In an increasingly cluttered digital world, images and visual content are emerging as valuable marketing tools for any business. While images have always been important for public relations activity, advertising, marketing collateral, websites and other above the line marketing techniques, blogs and social media are the new ‘black’ for businesses of all sizes.
Just look at the evolution of the Facebook news feed – back in 2008, the majority of posts from your friends were just sentences, occasionally some happy snaps from a holiday. Today photo posts from your friends and business pages generate 40% more engagement than text posts, and images from link posts are have recently been made much bigger – making it even more important to have striking imagery attached to your blog or web pages that you want to link out to.
Twitter too – once a hangout for writers and journalists who accepted the challenge of a 140 character limit – is now filled with images and videos. The most retweeted tweet of all time is an image, a selfie no less, which contained only a ten word descriptor. Sure, it’s full of celebrities with enormous followings and had a highly searchable hashtag on it… but it’s value lay in the image. Not the words.
Ellen recently topped Obama for the most re-tweeted tweet of all time
What’s that old chestnut, a picture paints a thousand words? The human brain is wired to interpret images and pictures faster than they can read, comprehend and respond to words. The rise of channels such as Pinterest, Tumblr, and even blog networking activities like Wordless Wednesday all rely on strong images to grab attention, and draw a potential customer in.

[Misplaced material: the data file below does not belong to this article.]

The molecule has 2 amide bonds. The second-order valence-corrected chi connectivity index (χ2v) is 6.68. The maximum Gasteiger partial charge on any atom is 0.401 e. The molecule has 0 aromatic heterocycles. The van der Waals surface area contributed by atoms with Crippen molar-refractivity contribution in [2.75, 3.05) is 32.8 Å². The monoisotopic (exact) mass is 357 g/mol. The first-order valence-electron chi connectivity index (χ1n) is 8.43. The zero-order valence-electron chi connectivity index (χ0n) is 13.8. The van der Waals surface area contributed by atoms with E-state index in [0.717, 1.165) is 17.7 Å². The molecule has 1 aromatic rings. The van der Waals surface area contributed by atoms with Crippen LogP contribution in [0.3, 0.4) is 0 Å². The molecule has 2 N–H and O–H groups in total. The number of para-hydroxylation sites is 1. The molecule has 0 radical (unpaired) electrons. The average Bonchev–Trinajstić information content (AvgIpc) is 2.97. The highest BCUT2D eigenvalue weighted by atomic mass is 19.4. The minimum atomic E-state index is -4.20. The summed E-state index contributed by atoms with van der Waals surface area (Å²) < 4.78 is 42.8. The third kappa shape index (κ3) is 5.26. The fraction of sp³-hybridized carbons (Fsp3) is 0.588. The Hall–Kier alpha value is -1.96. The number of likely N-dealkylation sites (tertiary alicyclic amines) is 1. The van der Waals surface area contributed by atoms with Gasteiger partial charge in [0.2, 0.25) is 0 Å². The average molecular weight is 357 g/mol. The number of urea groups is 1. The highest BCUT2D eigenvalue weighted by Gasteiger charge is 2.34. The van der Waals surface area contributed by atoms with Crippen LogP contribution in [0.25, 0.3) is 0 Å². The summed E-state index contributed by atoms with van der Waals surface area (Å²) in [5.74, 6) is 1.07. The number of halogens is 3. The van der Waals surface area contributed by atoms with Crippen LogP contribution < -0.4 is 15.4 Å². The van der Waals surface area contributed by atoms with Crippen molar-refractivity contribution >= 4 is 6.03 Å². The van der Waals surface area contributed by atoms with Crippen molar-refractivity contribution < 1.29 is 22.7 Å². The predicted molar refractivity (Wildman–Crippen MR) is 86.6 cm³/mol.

Here’s some simple ways for making the most of image-based marketing:
Make your online images Pin-able
Social network Pinterest is a goldmine for the retail, travel and food industries. Embedding the Pinterest ‘pin it’ tag/button onto all of your visual content not only allows people to share an image, it is also linked back to your website. Any descriptive content you allocate to the image is pulled through to Pinterest, and customers can also add their own hashtags and comments to remind them why the image appealed to them. It’s the easiest form of viral content – and you don’t have to do a thing!
If you have some awesome statistics and data, instead of publishing it as a report have someone with some design skills format it into an infographic. When it looks awesome and you’ve incorporated some photos or diagrams into it to illustrate your points, pop it up on Visual.ly, or even submit it to infographicsmania.com and let the rest of the world know what great data you have.
Instructions are great, tutorials are better. How-to type information is super popular across all kinds of search terms. Instead of blogging about how to do something, or make something – take a few photos of the process and create a visual guide for your customers. Websites like Wiki-How and Instructables are set up for sharing this type of information too, which can be directed back to your blog or website for people who want to know more about you or your product.
The best way to showcase a variety of your work is via a gallery on your website. For tradespeople, retailers, and industries where your physical output is your work images are the fastest way for a potential customer to figure out if you offer the right kind of product / service for them. The images don’t have to be magazine quality – but it’s much easier to look at the before and after photo of a bathroom renovation than describe the work you did in words.
So, how can you better use images to promote your company? Leave some more suggestions in the comments!